You love jerky and wonder if your dog can have it too? It depends. Jerky made for human consumption is typically spiced and should not be given to a dog. Jerky for canine consumption, if made from quality meats, can be a highly recommendable, nutritious dog treat.
Jerky is meat, poultry or fish cut into strips and then dried to prevent spoilage. The removal of water makes jerky extremely lightweight. A pound of meat weighs only three to four ounces after being made into jerky. Because most of the moisture is removed, jerky is shelf stable and can be stored without refrigeration. The scientific principal at play when preserving food by drying is that by removing moisture, enzymes cannot efficiently contact or react with the food. This prevents the food from turning bad.
Drying is one of the oldest forms of food preservation known to humankind. What was most likely an accidental discovery, allowed our ancestors to both store food for long periods of time, and to have an easy-to-carry, highly nutritional food source to take with them on long journeys. There is evidence that already 30,000 years ago, the Neanderthals made jerky from the mammoth they hunted.¹ This suggests that they must have understood that dried meat lasted much longer than fresh meat, and was not subject to the decay and insect infestation that plagued the storage of uncured raw meats.
The name “jerky” dates back to a South American Quechua Inca tribe in the 1500s, which called their dried and salted llama and alpaca meats “ch’arki”.² In North America, the Cree Indians made “Pemmican,” a jerky variation consisting of dried meat, berries and fat.³ Jerky reached the height of its popularity during the expansion into North America, where traders and explorers prized it as an essential source of nutrition as they traveled West with limited access to fresh food and supplies along the way.
With invention of refrigeration and numerous other ways of food preservation, dried meat lost its importance as a food source. Nonetheless, jerky remained to be a popular meaty snack in many countries around the world. Today, jerky is available in an almost limitless choice of flavors. The spectrum of producers spans from artisans who hand-craft jerky from exotic meats in small batches, to the mass-produced jerky we typically see near the check-out counters in supermarkets. Common to all jerky made for human consumption is that it typically contains salt and is heavily spiced. Jerky made for human consumption is therefore not recommended as a dog treat.
Jerky treats for dogs became increasingly popular during recent years. If made from quality meats, jerky can be a very healthy and highly recommendable snack for dogs.
Unfortunately, not every dog treat labeled as jerky, contains real jerky. Often, so-called “jerky for dogs” contains additives, fillers and preservatives. In almost all cases these substances have been added to enable the profit-margin optimized mass-production of dog treats made from low-quality, feed-grade ingredients.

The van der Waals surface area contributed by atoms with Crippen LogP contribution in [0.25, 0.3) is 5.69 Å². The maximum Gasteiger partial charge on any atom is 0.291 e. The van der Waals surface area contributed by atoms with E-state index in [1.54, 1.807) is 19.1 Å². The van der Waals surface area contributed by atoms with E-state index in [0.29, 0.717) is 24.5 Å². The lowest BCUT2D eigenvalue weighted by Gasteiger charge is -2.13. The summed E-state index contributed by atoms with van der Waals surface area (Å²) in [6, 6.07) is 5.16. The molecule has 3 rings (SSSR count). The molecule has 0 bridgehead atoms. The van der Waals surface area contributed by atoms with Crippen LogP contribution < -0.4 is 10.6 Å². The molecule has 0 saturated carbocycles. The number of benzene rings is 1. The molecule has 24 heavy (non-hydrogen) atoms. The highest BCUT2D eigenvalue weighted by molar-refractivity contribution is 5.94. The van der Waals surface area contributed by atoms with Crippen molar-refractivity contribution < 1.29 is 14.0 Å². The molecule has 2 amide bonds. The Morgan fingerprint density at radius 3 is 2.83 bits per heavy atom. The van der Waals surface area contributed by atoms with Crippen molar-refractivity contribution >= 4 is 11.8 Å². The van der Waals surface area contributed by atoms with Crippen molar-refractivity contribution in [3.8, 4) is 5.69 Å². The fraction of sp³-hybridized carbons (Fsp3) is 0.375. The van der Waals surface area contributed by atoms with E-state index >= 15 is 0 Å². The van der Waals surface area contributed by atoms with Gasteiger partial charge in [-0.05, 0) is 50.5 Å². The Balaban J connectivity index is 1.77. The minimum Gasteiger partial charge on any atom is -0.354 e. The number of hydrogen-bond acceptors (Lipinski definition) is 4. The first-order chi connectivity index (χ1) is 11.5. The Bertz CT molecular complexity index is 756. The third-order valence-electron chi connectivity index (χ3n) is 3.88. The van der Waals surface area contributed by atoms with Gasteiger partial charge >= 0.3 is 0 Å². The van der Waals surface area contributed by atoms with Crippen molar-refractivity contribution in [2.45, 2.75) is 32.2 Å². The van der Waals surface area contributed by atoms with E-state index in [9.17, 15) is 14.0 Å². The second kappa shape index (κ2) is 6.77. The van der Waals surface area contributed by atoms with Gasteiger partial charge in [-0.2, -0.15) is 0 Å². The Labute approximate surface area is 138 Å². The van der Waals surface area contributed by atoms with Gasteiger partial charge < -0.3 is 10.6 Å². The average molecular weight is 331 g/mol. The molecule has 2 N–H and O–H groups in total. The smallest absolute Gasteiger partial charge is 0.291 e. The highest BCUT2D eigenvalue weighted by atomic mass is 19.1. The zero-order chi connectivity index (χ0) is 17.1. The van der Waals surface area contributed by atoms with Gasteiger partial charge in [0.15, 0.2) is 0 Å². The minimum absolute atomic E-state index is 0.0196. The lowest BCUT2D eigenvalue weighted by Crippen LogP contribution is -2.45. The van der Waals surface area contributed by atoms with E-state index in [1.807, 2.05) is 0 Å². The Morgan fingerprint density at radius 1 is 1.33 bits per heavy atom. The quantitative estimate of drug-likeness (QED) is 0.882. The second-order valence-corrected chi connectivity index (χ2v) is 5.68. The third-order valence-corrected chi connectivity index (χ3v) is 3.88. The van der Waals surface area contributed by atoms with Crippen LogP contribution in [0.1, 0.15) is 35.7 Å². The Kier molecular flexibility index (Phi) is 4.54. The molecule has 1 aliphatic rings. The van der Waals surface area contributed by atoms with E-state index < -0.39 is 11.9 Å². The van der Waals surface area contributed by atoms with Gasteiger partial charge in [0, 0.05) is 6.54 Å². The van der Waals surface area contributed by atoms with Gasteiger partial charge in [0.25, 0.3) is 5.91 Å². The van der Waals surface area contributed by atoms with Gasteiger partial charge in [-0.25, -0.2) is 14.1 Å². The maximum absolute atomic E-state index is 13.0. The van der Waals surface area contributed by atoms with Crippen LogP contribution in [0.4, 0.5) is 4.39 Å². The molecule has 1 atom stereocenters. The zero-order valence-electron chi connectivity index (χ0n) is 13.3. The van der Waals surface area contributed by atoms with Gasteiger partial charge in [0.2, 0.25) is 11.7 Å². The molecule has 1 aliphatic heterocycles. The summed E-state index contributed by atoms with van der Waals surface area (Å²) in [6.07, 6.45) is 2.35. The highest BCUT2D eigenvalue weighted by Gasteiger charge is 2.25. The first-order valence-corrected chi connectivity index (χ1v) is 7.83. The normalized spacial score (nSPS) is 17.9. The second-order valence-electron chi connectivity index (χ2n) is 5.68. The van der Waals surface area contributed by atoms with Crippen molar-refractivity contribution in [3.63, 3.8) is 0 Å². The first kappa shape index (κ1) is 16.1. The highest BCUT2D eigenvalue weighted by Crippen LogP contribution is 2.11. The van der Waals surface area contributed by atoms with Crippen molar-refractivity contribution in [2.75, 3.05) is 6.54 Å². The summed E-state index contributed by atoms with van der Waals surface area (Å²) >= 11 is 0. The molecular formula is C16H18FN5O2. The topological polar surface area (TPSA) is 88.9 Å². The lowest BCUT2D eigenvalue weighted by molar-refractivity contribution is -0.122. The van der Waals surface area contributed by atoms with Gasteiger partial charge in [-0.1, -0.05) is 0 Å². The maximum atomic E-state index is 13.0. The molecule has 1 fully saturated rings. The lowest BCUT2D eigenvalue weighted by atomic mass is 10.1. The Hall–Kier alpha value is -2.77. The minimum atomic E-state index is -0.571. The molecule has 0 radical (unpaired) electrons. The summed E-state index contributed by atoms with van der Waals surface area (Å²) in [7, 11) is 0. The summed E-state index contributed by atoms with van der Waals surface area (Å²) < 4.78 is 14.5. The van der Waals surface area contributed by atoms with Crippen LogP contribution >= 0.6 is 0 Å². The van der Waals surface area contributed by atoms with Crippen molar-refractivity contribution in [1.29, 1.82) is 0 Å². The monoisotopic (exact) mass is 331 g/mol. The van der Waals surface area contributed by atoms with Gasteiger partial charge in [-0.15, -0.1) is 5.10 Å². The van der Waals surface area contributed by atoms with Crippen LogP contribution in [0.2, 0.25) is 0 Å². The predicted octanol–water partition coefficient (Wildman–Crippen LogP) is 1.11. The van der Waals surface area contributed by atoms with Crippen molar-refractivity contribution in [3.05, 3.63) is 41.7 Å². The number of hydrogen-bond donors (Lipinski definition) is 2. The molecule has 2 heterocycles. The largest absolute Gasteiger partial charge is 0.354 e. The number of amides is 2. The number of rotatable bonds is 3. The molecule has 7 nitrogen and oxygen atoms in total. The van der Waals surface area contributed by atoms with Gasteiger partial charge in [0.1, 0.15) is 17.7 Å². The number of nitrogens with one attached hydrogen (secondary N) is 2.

Furthermore, it is recommended to avoid jerky treats made in China. Between August 2007, through December 2015, more than 6,200 dogs, 26 cats and three people became severely ill in what is now known as the “melamine scandal”. More than 1,140 of those dogs died. Even though the United States Food and Drug Administration (FDA) has never been able to fully identify the exact root-cause of the illnesses, it was highly associated with the consumption of pet jerky treats imported from China.⁴
The below label of chicken jerky for dogs is a great example of what to look out for when selecting a premium treat for your dog. The label clearly indicates that the jerky is made of just one single ingredient (chicken breast). Furthermore, it indicates that the chicken used to make this treat has originated from U.S. farms, and that the product itself is also made in the USA. The label also states that the jerky is free from antibiotics, hormones or steroids.
Jerky treats are not intended to substitute the diet of your canine companion in part or whole. The rule of thumb is that treats should not account for more than 10 percent of the overall daily calorie intake of a dog. This is also a good guide when giving jerky to your dog.
Like with all other treats and chews, it is also recommended to supervise your dog when giving any jerky treats.
As jerky contains little to no water, your dog may get thirsty when eating jerky treats. Especially when you’re giving your dog larger amounts of jerky, always ensure that your canine has access to plenty of fresh water.
Jerky made for human consumption is often heavily spiced. It should not be given to a dog. Jerky treats specifically made for canine consumption are available in a wide variety. Quality dog jerky is made of just one single ingredient (poultry, meat or fish), and is entirely free of additives, fillers and preservatives. If made of premium ingredients, this kind of jerky is nutritious, high in protein and low in fat. It makes a healthy snack for dogs of all sizes and live-stages.
Have you given jerky to your dog? What are your experiences? We’d love to hear from you!
Organ meats are more densely packed with vital nutrients than lean muscle meat. In addition to high quality protein and fat, entrails are rich sources of the vitamins A, B, D, E and important minerals like iron, phosphorous, selenium and zinc.